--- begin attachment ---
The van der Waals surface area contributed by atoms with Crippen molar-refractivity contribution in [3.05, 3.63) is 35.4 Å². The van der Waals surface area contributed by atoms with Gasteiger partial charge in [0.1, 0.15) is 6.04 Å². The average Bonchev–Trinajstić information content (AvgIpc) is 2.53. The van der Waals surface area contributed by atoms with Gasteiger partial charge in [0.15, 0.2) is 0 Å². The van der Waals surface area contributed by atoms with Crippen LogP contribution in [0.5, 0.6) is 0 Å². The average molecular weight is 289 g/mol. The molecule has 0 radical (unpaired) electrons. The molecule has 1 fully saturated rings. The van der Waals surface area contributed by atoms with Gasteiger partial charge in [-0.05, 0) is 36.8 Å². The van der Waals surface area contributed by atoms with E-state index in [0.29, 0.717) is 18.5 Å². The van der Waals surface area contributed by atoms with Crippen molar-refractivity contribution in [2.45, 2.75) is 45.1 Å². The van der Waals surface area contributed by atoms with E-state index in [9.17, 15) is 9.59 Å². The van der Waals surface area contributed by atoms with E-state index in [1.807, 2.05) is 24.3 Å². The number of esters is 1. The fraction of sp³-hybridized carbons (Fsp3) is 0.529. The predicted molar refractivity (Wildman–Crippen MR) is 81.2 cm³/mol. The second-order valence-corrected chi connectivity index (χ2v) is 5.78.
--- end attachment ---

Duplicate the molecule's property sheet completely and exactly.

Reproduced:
The van der Waals surface area contributed by atoms with Crippen molar-refractivity contribution in [3.05, 3.63) is 35.4 Å². The van der Waals surface area contributed by atoms with Gasteiger partial charge in [0.1, 0.15) is 6.04 Å². The average Bonchev–Trinajstić information content (AvgIpc) is 2.53. The van der Waals surface area contributed by atoms with Gasteiger partial charge in [0.15, 0.2) is 0 Å². The van der Waals surface area contributed by atoms with Crippen LogP contribution in [0.5, 0.6) is 0 Å². The average molecular weight is 289 g/mol. The molecule has 0 radical (unpaired) electrons. The molecule has 1 fully saturated rings. The van der Waals surface area contributed by atoms with Gasteiger partial charge in [-0.05, 0) is 36.8 Å². The van der Waals surface area contributed by atoms with E-state index in [0.29, 0.717) is 18.5 Å². The van der Waals surface area contributed by atoms with Crippen molar-refractivity contribution in [2.45, 2.75) is 45.1 Å². The van der Waals surface area contributed by atoms with E-state index in [9.17, 15) is 9.59 Å². The van der Waals surface area contributed by atoms with E-state index in [1.807, 2.05) is 24.3 Å². The number of esters is 1. The fraction of sp³-hybridized carbons (Fsp3) is 0.529. The predicted molar refractivity (Wildman–Crippen MR) is 81.2 cm³/mol. The second-order valence-corrected chi connectivity index (χ2v) is 5.78.